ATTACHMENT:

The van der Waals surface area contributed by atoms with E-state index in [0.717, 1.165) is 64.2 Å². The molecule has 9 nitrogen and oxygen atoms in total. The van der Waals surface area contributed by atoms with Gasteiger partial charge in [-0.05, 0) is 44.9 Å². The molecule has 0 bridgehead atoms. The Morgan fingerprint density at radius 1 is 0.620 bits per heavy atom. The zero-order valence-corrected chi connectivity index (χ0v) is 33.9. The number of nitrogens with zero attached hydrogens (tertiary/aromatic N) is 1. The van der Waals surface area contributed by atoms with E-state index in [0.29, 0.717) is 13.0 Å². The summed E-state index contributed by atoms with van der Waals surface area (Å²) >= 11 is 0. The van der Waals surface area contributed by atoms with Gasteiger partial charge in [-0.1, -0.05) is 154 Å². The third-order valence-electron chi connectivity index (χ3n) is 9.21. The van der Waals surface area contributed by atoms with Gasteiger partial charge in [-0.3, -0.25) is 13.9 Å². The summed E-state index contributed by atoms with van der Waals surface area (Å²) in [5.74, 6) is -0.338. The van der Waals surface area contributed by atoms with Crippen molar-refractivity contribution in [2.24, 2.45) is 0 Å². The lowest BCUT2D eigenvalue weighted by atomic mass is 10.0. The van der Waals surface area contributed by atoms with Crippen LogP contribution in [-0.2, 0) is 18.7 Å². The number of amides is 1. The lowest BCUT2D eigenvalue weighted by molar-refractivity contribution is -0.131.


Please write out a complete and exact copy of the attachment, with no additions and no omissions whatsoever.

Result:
The van der Waals surface area contributed by atoms with E-state index in [0.717, 1.165) is 64.2 Å². The molecule has 9 nitrogen and oxygen atoms in total. The van der Waals surface area contributed by atoms with Gasteiger partial charge in [-0.05, 0) is 44.9 Å². The molecule has 0 bridgehead atoms. The Morgan fingerprint density at radius 1 is 0.620 bits per heavy atom. The zero-order valence-corrected chi connectivity index (χ0v) is 33.9. The number of nitrogens with zero attached hydrogens (tertiary/aromatic N) is 1. The van der Waals surface area contributed by atoms with E-state index in [0.29, 0.717) is 13.0 Å². The summed E-state index contributed by atoms with van der Waals surface area (Å²) >= 11 is 0. The van der Waals surface area contributed by atoms with Gasteiger partial charge in [-0.1, -0.05) is 154 Å². The third-order valence-electron chi connectivity index (χ3n) is 9.21. The van der Waals surface area contributed by atoms with Gasteiger partial charge in [-0.3, -0.25) is 13.9 Å². The summed E-state index contributed by atoms with van der Waals surface area (Å²) in [5.74, 6) is -0.338. The van der Waals surface area contributed by atoms with Crippen molar-refractivity contribution in [2.24, 2.45) is 0 Å². The lowest BCUT2D eigenvalue weighted by atomic mass is 10.0. The van der Waals surface area contributed by atoms with Crippen LogP contribution in [-0.2, 0) is 18.7 Å². The number of amides is 1. The lowest BCUT2D eigenvalue weighted by molar-refractivity contribution is -0.131.